In almost any context, disagreements can escalate from differences of opinion into serious conflicts. When this happens, most individuals are able to deescalate their anxieties and move on without confronting those who oppose them. In some situations, problems cannot be resolved, and conflicts become potentially violent encounters that may result in injuries or death.
When a New Jersey resident is faced with a potentially dangerous aggressor, they should know that they have some rights to use self-defense to protect themselves. This post will discuss how and when self-defense may be used, but no part of this post should be read as legal advice. If an individual finds themselves charged with assault after using self-defense, they can benefit from speaking to a criminal defense attorney about their options under the law.
Urgency and proportionality
Self-defense may be an option for an individual when they must act immediately to prevent injury or death. If a person is not under an immediate threat of danger, they generally cannot employ self-defense tactics to protect themselves. They may have other options to remove themselves from the dangerous situation that do not require self-defense.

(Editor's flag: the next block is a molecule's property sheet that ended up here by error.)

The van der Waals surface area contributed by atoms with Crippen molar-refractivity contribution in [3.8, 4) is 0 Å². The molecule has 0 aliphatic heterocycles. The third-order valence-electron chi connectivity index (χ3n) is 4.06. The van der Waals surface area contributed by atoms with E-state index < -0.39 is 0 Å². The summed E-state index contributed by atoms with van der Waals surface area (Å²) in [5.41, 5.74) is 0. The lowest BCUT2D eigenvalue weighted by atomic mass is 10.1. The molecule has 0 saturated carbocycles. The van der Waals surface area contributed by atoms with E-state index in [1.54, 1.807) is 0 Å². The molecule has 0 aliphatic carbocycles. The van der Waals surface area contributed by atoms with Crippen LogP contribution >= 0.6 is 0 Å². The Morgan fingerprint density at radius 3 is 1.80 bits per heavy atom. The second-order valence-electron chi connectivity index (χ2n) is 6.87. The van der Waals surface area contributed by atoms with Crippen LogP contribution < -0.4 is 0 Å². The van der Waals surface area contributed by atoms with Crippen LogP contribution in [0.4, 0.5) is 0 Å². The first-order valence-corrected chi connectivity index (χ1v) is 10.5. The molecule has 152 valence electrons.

Similarly, an individual may not use a form of self-defense that exceeds the level of threat they face. For example, if a person is threatened with an aggressor’s fists, they may not be allowed to use a firearm against their aggressor. Proportionality in the form of defense as well as urgency are important factors when considering if self-defense is appropriate.
There is no guarantee under the law that a claim of self-defense will exonerate an individual charged with assault period to build a case for self-defense, a defendant must show evidence and facts that support their claims and refute those made by prosecutors. Doing so can be a difficult challenge, but with the help of a trusted criminal defense attorney, an assault defendant may be able to successfully plead self-defense to mitigate or eliminate their criminal charges.